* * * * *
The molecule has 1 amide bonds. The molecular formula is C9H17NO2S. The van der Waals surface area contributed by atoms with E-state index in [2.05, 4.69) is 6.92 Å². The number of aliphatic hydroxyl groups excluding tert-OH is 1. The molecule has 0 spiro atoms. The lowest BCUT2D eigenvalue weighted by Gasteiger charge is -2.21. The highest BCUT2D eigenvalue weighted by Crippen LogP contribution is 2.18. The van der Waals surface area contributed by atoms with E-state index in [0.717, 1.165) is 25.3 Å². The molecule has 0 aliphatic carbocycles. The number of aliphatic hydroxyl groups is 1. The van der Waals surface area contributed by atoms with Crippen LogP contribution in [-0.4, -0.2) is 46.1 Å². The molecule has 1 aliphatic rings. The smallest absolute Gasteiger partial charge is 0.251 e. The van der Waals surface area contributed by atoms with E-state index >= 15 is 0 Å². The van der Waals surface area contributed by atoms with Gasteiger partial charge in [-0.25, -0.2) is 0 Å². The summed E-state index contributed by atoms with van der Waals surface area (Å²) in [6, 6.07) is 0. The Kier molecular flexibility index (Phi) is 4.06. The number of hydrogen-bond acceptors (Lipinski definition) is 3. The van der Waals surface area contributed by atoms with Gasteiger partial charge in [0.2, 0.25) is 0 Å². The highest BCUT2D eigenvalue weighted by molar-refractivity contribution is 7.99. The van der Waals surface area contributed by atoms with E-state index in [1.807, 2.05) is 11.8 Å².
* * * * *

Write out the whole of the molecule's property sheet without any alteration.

The molecule has 1 amide bonds. The molecular formula is C9H17NO2S. The van der Waals surface area contributed by atoms with E-state index in [2.05, 4.69) is 6.92 Å². The number of aliphatic hydroxyl groups excluding tert-OH is 1. The molecule has 0 spiro atoms. The lowest BCUT2D eigenvalue weighted by Gasteiger charge is -2.21. The highest BCUT2D eigenvalue weighted by Crippen LogP contribution is 2.18. The van der Waals surface area contributed by atoms with E-state index in [0.717, 1.165) is 25.3 Å². The molecule has 0 aliphatic carbocycles. The number of aliphatic hydroxyl groups is 1. The van der Waals surface area contributed by atoms with Crippen LogP contribution in [-0.4, -0.2) is 46.1 Å². The molecule has 1 aliphatic rings. The smallest absolute Gasteiger partial charge is 0.251 e. The van der Waals surface area contributed by atoms with E-state index >= 15 is 0 Å². The van der Waals surface area contributed by atoms with Gasteiger partial charge in [-0.25, -0.2) is 0 Å². The summed E-state index contributed by atoms with van der Waals surface area (Å²) in [6, 6.07) is 0. The Kier molecular flexibility index (Phi) is 4.06. The number of hydrogen-bond acceptors (Lipinski definition) is 3. The van der Waals surface area contributed by atoms with Gasteiger partial charge in [0.2, 0.25) is 0 Å². The highest BCUT2D eigenvalue weighted by molar-refractivity contribution is 7.99. The van der Waals surface area contributed by atoms with E-state index in [1.807, 2.05) is 11.8 Å².